Apple was accused of ripping off consumers today as it emerged the next version of the iPhone could render all current accessories obsolete.
Outraged iPhone owners flocked online to complain about the reports that Apple has decided to radically alter the size of the connector in the next iPhone, which is expected to be launched in October.
Speakers, docks and other expensive accessories costing hundreds of dollars would be rendered useless by the move, along with cheaper add-ons such as chargers. Even cars with the current connector built in would need to be upgraded.
Technology blog TechCrunch said it confirmed the change by speaking with three separate manufacturers, although Apple has not commented on the plan.
Current iPhones, and all previous models, have used a 30-pin connector for power and to plug in accessories.
However, reports claim the next iPhone will use a smaller 19-pin version, rendering all current accessories useless. Leaked pictures claiming to be the new handset also show a smaller, rounder connector.
Some reports claim the new connector will allow a smaller, thinner iPhone to be made, while others claim it could lead to a cable attached by magnets.
According to blogger Robert Scoble, the move will also allow Apple tighter control over accessory makers.
Apple charges firms to create accessories as part of its ‘made for iPhone’ scheme which approves add-ons, although the firm has never revealed how much it charges to join the scheme.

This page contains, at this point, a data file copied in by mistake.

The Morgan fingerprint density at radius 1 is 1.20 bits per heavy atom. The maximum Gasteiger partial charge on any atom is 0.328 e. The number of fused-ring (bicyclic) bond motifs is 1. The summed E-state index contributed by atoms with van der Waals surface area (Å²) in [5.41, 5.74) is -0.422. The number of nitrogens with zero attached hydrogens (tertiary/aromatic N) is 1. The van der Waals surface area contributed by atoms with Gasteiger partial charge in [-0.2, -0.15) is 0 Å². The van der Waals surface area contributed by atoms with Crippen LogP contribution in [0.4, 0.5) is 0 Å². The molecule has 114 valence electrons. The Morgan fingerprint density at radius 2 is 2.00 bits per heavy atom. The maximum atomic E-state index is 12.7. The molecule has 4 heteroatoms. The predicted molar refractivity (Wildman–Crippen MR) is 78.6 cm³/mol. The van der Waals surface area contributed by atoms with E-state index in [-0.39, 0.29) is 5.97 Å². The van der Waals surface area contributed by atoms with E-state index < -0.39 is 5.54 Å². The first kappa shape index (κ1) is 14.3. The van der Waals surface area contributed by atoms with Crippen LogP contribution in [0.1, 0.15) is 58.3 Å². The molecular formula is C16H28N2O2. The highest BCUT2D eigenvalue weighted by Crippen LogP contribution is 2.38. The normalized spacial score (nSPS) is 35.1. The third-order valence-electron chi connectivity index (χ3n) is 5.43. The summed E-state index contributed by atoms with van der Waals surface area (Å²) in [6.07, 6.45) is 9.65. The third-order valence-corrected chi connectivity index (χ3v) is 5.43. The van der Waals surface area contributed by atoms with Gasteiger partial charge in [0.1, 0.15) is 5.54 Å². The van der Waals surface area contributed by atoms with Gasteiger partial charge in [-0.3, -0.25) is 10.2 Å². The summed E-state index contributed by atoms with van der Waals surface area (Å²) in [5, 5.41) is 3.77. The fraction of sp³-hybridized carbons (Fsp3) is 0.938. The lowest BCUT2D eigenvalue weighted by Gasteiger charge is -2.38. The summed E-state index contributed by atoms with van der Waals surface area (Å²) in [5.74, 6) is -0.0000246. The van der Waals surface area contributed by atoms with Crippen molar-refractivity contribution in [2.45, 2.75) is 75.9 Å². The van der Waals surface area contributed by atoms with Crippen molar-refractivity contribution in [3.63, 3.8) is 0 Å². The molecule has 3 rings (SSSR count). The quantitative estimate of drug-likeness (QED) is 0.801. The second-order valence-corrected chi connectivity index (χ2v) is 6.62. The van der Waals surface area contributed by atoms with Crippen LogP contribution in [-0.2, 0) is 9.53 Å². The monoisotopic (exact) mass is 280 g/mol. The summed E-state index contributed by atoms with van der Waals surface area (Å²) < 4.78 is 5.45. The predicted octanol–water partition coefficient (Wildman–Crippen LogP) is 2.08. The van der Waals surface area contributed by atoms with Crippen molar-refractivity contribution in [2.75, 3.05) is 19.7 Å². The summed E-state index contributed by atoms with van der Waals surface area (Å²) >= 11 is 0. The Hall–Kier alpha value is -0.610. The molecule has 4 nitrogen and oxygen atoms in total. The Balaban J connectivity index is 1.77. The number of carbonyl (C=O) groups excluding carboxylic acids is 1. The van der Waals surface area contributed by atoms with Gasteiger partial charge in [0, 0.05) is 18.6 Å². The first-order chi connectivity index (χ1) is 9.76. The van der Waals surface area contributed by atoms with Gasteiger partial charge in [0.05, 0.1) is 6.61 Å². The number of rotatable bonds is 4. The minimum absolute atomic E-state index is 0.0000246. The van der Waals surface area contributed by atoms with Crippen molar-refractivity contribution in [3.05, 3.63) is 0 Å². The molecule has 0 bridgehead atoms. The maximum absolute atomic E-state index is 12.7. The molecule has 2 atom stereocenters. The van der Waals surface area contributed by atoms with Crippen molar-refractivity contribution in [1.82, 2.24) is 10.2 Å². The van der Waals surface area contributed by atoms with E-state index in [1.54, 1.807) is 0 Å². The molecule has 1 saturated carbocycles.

Manufacturers must also buy a special ‘authentication chip’ for some of their accessories, a move by Apple to cut down on unapproved accessories, and it is believed the chip is even found in some iPhone headphones.
'It will be nearly impossible to make unlicensed devices,' said Mr Scoble. 'Unfortunately these design goals mean making obsolete the something like 10 power chargers in my home. Sigh.'
Sirio Brozzi of the website Awesome Robo hit out at the move, and blogged: 'People are stunned by this possibility, myself included. I mean, why fix something that's not broken?'
Mr Brozzi believes the move is planned to give both Apple and accessory makers a huge new market.'
Have you guys ever heard of "planned obsolescence"?' he added. 'It's a practice which encourages planning and designing a product so it's only useful for a limited time, before becoming obsolete.'